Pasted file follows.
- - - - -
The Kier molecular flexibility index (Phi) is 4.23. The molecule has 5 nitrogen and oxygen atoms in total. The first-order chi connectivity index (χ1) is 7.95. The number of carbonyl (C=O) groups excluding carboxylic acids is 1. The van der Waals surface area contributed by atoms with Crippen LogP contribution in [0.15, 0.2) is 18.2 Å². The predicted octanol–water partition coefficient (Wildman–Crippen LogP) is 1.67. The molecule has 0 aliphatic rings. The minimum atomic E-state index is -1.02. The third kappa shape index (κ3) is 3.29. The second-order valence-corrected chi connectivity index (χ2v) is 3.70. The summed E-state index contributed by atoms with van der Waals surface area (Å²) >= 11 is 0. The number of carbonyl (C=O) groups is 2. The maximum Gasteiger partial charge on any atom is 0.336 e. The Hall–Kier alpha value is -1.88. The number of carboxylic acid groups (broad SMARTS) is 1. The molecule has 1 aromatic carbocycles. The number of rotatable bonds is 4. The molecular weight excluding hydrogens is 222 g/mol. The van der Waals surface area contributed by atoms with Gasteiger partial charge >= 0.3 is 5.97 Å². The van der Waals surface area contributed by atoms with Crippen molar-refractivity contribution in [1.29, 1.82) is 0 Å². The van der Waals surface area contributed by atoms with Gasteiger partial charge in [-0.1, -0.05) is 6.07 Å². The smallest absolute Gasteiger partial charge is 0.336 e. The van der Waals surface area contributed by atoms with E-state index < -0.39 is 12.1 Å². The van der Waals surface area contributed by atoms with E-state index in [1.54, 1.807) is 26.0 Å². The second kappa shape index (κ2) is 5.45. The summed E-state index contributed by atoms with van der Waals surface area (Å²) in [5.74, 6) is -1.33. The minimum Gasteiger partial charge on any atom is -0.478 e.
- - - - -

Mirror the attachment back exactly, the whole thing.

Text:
The Kier molecular flexibility index (Phi) is 4.23. The molecule has 5 nitrogen and oxygen atoms in total. The first-order chi connectivity index (χ1) is 7.95. The number of carbonyl (C=O) groups excluding carboxylic acids is 1. The van der Waals surface area contributed by atoms with Crippen LogP contribution in [0.15, 0.2) is 18.2 Å². The predicted octanol–water partition coefficient (Wildman–Crippen LogP) is 1.67. The molecule has 0 aliphatic rings. The minimum atomic E-state index is -1.02. The third kappa shape index (κ3) is 3.29. The second-order valence-corrected chi connectivity index (χ2v) is 3.70. The summed E-state index contributed by atoms with van der Waals surface area (Å²) >= 11 is 0. The number of carbonyl (C=O) groups is 2. The maximum Gasteiger partial charge on any atom is 0.336 e. The Hall–Kier alpha value is -1.88. The number of carboxylic acid groups (broad SMARTS) is 1. The molecule has 1 aromatic carbocycles. The number of rotatable bonds is 4. The molecular weight excluding hydrogens is 222 g/mol. The van der Waals surface area contributed by atoms with Gasteiger partial charge >= 0.3 is 5.97 Å². The van der Waals surface area contributed by atoms with Crippen molar-refractivity contribution in [1.29, 1.82) is 0 Å². The van der Waals surface area contributed by atoms with Gasteiger partial charge in [-0.1, -0.05) is 6.07 Å². The smallest absolute Gasteiger partial charge is 0.336 e. The van der Waals surface area contributed by atoms with E-state index < -0.39 is 12.1 Å². The van der Waals surface area contributed by atoms with E-state index in [1.54, 1.807) is 26.0 Å². The second kappa shape index (κ2) is 5.45. The summed E-state index contributed by atoms with van der Waals surface area (Å²) in [5.74, 6) is -1.33. The minimum Gasteiger partial charge on any atom is -0.478 e.